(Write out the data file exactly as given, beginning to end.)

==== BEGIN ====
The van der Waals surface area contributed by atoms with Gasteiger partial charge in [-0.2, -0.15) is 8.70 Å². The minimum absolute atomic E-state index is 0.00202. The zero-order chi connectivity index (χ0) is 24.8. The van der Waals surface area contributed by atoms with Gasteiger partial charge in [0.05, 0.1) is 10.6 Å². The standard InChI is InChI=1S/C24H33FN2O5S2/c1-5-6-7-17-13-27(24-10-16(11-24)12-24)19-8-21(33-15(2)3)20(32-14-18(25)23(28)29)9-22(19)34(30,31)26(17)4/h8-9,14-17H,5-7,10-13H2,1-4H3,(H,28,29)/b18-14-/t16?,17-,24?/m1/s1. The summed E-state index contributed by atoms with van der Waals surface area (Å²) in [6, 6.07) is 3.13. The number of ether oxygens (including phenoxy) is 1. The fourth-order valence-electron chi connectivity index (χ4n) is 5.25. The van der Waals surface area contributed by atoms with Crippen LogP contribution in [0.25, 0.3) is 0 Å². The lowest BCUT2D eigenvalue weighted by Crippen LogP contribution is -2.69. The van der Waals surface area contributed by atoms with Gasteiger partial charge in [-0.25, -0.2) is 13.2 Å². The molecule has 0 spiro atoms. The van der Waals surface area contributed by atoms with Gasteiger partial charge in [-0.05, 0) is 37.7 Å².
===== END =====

The van der Waals surface area contributed by atoms with Gasteiger partial charge in [-0.2, -0.15) is 8.70 Å². The minimum absolute atomic E-state index is 0.00202. The zero-order chi connectivity index (χ0) is 24.8. The van der Waals surface area contributed by atoms with Gasteiger partial charge in [0.05, 0.1) is 10.6 Å². The standard InChI is InChI=1S/C24H33FN2O5S2/c1-5-6-7-17-13-27(24-10-16(11-24)12-24)19-8-21(33-15(2)3)20(32-14-18(25)23(28)29)9-22(19)34(30,31)26(17)4/h8-9,14-17H,5-7,10-13H2,1-4H3,(H,28,29)/b18-14-/t16?,17-,24?/m1/s1. The summed E-state index contributed by atoms with van der Waals surface area (Å²) in [6, 6.07) is 3.13. The number of ether oxygens (including phenoxy) is 1. The fourth-order valence-electron chi connectivity index (χ4n) is 5.25. The van der Waals surface area contributed by atoms with Crippen LogP contribution in [0.25, 0.3) is 0 Å². The lowest BCUT2D eigenvalue weighted by Crippen LogP contribution is -2.69. The van der Waals surface area contributed by atoms with Gasteiger partial charge in [-0.25, -0.2) is 13.2 Å². The molecule has 0 spiro atoms. The van der Waals surface area contributed by atoms with Gasteiger partial charge in [-0.05, 0) is 37.7 Å².